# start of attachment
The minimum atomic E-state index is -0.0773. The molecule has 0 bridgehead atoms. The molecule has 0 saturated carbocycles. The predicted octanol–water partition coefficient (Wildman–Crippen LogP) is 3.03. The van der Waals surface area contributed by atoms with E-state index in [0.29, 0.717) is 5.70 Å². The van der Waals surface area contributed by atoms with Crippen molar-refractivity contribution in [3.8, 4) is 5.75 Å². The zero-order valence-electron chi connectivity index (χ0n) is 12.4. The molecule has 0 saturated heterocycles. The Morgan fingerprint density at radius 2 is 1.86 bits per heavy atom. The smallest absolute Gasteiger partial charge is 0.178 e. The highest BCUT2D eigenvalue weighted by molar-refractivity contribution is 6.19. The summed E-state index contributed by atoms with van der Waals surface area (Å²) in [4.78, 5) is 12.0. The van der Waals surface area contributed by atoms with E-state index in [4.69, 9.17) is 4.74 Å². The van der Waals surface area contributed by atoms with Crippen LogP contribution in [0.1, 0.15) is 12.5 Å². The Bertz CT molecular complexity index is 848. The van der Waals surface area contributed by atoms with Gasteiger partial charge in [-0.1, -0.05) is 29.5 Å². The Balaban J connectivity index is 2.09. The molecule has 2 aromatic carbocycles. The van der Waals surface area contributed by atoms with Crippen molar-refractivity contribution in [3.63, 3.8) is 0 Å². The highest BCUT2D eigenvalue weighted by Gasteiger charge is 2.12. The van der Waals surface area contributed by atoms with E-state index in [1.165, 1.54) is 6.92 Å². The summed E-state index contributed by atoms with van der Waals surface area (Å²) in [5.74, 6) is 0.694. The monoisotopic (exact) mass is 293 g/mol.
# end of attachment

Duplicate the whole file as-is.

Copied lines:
The minimum atomic E-state index is -0.0773. The molecule has 0 bridgehead atoms. The molecule has 0 saturated carbocycles. The predicted octanol–water partition coefficient (Wildman–Crippen LogP) is 3.03. The van der Waals surface area contributed by atoms with E-state index in [0.29, 0.717) is 5.70 Å². The van der Waals surface area contributed by atoms with Crippen molar-refractivity contribution in [3.8, 4) is 5.75 Å². The zero-order valence-electron chi connectivity index (χ0n) is 12.4. The molecule has 0 saturated heterocycles. The Morgan fingerprint density at radius 2 is 1.86 bits per heavy atom. The smallest absolute Gasteiger partial charge is 0.178 e. The highest BCUT2D eigenvalue weighted by molar-refractivity contribution is 6.19. The summed E-state index contributed by atoms with van der Waals surface area (Å²) in [4.78, 5) is 12.0. The van der Waals surface area contributed by atoms with E-state index in [4.69, 9.17) is 4.74 Å². The van der Waals surface area contributed by atoms with Crippen LogP contribution in [0.1, 0.15) is 12.5 Å². The Bertz CT molecular complexity index is 848. The van der Waals surface area contributed by atoms with Gasteiger partial charge in [-0.1, -0.05) is 29.5 Å². The Balaban J connectivity index is 2.09. The molecule has 2 aromatic carbocycles. The van der Waals surface area contributed by atoms with Crippen molar-refractivity contribution in [3.63, 3.8) is 0 Å². The highest BCUT2D eigenvalue weighted by Gasteiger charge is 2.12. The van der Waals surface area contributed by atoms with E-state index in [1.165, 1.54) is 6.92 Å². The summed E-state index contributed by atoms with van der Waals surface area (Å²) in [5.74, 6) is 0.694. The monoisotopic (exact) mass is 293 g/mol.